• georgesdelatour says:

      Those close to Saddam say he simply couldn’t imagine how it could benefit America to invade Iraq and replace his government:

      http://www.youtube.com/watch?v=rzuP-x5RPMw (around 12 minutes).

      I still don’t understand why the US invaded Iraq. The only non-rubbish reason I’ve heard goes something like this. After 9/11 the US government finally realised how vile Saudi Arabia was. But they’d only throw the Saudis under the bus if they had a substitute major Arab oil-producing country under their control. And Iraq was thought to be that country.

  7. Jim says:

    There may not have been a rational reason in terms of US strategic interests but presumably there was a motivation. I don’t think they we invaded Iraq just because our intelligence was bad. The administration put enormous pressure on the intelligence people to come up with the answer they wanted.

  8. Jim says:

    To Steve Sailer – Its hard to credit Saddam Hussein with any decency.

  9. Ralph Hitchens says:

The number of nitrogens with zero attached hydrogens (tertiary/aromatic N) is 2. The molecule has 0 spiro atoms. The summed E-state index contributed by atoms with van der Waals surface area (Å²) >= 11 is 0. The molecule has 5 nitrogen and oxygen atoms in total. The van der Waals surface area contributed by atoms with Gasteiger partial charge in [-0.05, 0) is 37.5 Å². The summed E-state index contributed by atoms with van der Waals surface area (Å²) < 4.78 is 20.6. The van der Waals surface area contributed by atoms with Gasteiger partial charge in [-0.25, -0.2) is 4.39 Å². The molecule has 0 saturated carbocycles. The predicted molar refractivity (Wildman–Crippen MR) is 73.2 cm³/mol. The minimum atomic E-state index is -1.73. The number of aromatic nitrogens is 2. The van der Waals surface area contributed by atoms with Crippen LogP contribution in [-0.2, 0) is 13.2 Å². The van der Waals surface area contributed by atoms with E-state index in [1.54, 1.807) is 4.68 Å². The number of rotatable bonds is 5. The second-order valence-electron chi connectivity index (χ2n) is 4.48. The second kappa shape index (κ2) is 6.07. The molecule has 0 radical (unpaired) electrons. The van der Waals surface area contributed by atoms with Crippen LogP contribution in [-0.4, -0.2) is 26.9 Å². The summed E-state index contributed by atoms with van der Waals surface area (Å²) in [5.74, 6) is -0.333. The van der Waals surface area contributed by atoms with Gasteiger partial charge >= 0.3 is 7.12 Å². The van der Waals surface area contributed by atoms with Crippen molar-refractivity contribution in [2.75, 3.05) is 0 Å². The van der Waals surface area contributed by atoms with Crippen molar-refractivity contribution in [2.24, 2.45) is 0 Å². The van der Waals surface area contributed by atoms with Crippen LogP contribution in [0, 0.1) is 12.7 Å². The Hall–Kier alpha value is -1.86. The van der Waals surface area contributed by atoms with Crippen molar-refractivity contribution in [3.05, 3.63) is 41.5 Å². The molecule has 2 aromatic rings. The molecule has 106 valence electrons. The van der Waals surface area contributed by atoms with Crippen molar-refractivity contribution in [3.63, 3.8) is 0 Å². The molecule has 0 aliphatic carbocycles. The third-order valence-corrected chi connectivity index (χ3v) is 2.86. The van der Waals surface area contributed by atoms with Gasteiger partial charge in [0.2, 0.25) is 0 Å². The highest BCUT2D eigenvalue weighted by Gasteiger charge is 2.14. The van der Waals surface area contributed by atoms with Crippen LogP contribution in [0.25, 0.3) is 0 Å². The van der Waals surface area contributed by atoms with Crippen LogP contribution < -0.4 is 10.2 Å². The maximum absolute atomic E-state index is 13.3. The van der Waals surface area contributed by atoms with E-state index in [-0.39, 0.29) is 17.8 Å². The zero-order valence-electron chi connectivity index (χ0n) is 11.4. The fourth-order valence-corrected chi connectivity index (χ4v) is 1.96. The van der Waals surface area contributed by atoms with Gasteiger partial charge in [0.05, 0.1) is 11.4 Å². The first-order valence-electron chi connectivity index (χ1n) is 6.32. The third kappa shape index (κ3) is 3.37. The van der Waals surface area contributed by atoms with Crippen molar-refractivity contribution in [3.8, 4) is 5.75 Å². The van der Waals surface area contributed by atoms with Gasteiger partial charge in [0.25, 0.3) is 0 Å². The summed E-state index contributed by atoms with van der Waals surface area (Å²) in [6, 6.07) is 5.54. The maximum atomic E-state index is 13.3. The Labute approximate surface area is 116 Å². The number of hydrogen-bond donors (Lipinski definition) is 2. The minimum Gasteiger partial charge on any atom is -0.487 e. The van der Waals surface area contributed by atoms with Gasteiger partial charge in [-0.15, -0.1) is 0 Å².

So it was a waste of time that US intelligence went to such lengths to follow every lead, no matter how insubstantial, to find out what happened to Scott Speicher? Perhaps, but as noted above, most other nations wouldn’t have bothered. The poor performance of the intelligence community in the WMD assessment prior to the 2nd Gulf War has been widely publicized and examined, and as the world knows, produced only “wrong answers, at vast expense.” But neither the Speicher search nor the WMD failure tells the whole story. A lot of mundane intelligence collection & analysis goes unremarked by the critics, but is appreciated by the main customer — the military. In the 1st Gulf War company and battalion commanders knew exactly what lay beyond the next sand dune, thanks to a complete laydown from overhead imagery. The fragility of the defending first-line Iraqi forces (seriously understrength units with bad morale) was not grasped by the “inside the beltway” intelligence organizations, who routinely discounted the abundant evidence from “line crossers” handled mainly by the Saudis. In any event the first-echelon Coalition forces had high confidence in their training and equipment, and information of this sort would have been dismissed as both overconfident and irrelevant. It’s a military truism that “no plan survives first contact with the enemy” and the same might be said about the shelf-life of intelligence. So should the whole apparatus be dismantled in the wake of its proven (too often) uselessness? About that, I’m not so sure.